The cement court is one of the new facilities that have been built as part of our renovations to the Centre in the last 10 months. The renovations have focussed on improving sanitation for the 75 children in the centre including new flushable toilets and a bathing area.
For these children keeping clean is vital, but we’re fairly convinced the new playground’s appeal lies in the extra bounce it gives to their ball games rather than the extra clean appearance it gives to their clothes!
The Children’s Crisis Centre was set up to support refugee children fleeing the brutal regime in Burma. Many of these children arrive in Thailand having been separated from their parents. Without parental care and support they are vulnerable to trafficking and exploitation, many have suffered traumatic experiences and have little or no access to food and education.
The Centre provides much needed shelter, food, education and trauma councelling for these children. Where possible we work to re-unite children with their parents. We are thrilled to be able to make these improvements to the Centre this year thanks to the generosity of our supporters.
Please feel free to find out more about our Children’s Crisis Centre
and consider supporting the project by making a donation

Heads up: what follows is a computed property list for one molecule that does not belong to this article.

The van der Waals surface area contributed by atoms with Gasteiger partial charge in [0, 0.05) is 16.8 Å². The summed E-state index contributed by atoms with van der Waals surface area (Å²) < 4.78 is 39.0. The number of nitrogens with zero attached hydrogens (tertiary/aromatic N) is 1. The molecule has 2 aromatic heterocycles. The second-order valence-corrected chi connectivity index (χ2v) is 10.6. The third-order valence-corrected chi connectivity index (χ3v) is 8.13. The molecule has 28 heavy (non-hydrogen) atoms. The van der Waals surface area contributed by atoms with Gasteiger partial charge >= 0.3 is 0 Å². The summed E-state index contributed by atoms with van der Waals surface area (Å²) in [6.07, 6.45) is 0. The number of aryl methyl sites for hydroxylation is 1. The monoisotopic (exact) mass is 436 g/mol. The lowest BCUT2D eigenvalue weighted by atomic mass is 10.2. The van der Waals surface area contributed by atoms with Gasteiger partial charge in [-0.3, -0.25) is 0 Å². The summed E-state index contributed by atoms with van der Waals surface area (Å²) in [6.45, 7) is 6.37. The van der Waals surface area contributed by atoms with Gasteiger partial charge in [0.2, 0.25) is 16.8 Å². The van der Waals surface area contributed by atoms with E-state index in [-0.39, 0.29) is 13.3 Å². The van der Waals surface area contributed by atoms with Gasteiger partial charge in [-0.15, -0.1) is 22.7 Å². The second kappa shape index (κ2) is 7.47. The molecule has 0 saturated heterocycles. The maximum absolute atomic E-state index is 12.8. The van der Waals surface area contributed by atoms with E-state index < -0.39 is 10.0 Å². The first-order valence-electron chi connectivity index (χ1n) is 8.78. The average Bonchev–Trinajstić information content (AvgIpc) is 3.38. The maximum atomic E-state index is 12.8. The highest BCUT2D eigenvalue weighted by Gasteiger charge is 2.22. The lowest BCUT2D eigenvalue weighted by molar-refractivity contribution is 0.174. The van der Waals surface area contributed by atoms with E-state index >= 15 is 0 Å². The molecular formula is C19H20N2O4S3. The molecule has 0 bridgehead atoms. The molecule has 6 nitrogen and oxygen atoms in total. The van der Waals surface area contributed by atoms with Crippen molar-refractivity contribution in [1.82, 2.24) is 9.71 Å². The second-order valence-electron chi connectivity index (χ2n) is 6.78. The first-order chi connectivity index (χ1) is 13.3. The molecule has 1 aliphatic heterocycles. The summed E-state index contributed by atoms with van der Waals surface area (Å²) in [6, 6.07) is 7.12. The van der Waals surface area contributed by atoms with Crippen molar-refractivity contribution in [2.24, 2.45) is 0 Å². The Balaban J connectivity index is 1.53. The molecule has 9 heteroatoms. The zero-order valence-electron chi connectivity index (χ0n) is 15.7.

As a stay at home Mum of two Carol Shipley wanted to find a way to make a positive difference to society whilst still being able to take care of her children. She and her husband were particularly disturbed by the reality of child trafficking across the world. As a result they decided to support projects run by Children on the Edge in Thailand which protect children vulnerable to trafficking.
In order to raise funds for this work they opened Jewels for Freedom
, an online shop selling a range of beautiful jewellery where every single penny of the proceeds goes to our projects in Thailand.
Each and every Jewels for Freedom purchase can make a difference to a vulnerable child in Thailand. The money from each piece bought will go directly to our Children’s Crisis Centre, Migrant Schools and Boarding Houses via JustGiving
So whether you’re looking for a gift or something to complement an outfit visit Jewels for Freedom
to browse through their ranges of classic, bridal, mens and ‘princess’ jewellery. Each item is produced with stringent environmental standards and sent in beautiful gift boxes made from recycled materials.
Find out more about our Children’s Crisis Centre
, Migrant Schools
and Boarding Houses
for unaccompanied refugee children to see how your money can make a difference.